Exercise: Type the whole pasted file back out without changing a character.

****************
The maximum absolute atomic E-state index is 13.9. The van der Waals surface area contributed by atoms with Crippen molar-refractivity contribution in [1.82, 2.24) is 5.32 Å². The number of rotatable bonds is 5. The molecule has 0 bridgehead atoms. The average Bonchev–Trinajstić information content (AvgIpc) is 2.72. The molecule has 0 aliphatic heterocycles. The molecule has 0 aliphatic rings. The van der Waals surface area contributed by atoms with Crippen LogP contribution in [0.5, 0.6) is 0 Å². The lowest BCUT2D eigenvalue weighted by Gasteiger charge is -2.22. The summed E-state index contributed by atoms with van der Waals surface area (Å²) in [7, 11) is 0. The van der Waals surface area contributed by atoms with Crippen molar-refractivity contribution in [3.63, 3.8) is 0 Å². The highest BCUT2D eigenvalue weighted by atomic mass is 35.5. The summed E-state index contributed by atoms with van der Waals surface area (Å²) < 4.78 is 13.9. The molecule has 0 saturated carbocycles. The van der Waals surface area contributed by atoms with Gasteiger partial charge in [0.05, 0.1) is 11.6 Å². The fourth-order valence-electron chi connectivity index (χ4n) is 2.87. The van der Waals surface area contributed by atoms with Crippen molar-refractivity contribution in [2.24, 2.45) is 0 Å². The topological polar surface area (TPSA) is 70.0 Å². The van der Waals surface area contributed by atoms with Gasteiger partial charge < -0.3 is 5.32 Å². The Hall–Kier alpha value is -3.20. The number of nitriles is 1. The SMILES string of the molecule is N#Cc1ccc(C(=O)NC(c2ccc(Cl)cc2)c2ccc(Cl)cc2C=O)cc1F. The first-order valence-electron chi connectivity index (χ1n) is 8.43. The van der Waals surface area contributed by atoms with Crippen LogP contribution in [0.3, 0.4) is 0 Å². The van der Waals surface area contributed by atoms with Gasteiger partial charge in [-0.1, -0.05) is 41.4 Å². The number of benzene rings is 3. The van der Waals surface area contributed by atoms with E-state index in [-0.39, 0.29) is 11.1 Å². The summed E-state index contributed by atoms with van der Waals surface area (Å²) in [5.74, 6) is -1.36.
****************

The maximum absolute atomic E-state index is 13.9. The van der Waals surface area contributed by atoms with Crippen molar-refractivity contribution in [1.82, 2.24) is 5.32 Å². The number of rotatable bonds is 5. The molecule has 0 bridgehead atoms. The average Bonchev–Trinajstić information content (AvgIpc) is 2.72. The molecule has 0 aliphatic heterocycles. The molecule has 0 aliphatic rings. The van der Waals surface area contributed by atoms with Crippen LogP contribution in [0.5, 0.6) is 0 Å². The lowest BCUT2D eigenvalue weighted by Gasteiger charge is -2.22. The summed E-state index contributed by atoms with van der Waals surface area (Å²) in [7, 11) is 0. The van der Waals surface area contributed by atoms with Crippen molar-refractivity contribution in [3.63, 3.8) is 0 Å². The highest BCUT2D eigenvalue weighted by atomic mass is 35.5. The summed E-state index contributed by atoms with van der Waals surface area (Å²) < 4.78 is 13.9. The molecule has 0 saturated carbocycles. The van der Waals surface area contributed by atoms with Gasteiger partial charge in [0.05, 0.1) is 11.6 Å². The fourth-order valence-electron chi connectivity index (χ4n) is 2.87. The van der Waals surface area contributed by atoms with Crippen molar-refractivity contribution in [2.24, 2.45) is 0 Å². The topological polar surface area (TPSA) is 70.0 Å². The van der Waals surface area contributed by atoms with Gasteiger partial charge < -0.3 is 5.32 Å². The Hall–Kier alpha value is -3.20. The number of nitriles is 1. The SMILES string of the molecule is N#Cc1ccc(C(=O)NC(c2ccc(Cl)cc2)c2ccc(Cl)cc2C=O)cc1F. The first-order valence-electron chi connectivity index (χ1n) is 8.43. The van der Waals surface area contributed by atoms with Crippen LogP contribution in [0.3, 0.4) is 0 Å². The van der Waals surface area contributed by atoms with Gasteiger partial charge in [-0.1, -0.05) is 41.4 Å². The number of benzene rings is 3. The van der Waals surface area contributed by atoms with E-state index in [-0.39, 0.29) is 11.1 Å². The summed E-state index contributed by atoms with van der Waals surface area (Å²) in [5.74, 6) is -1.36.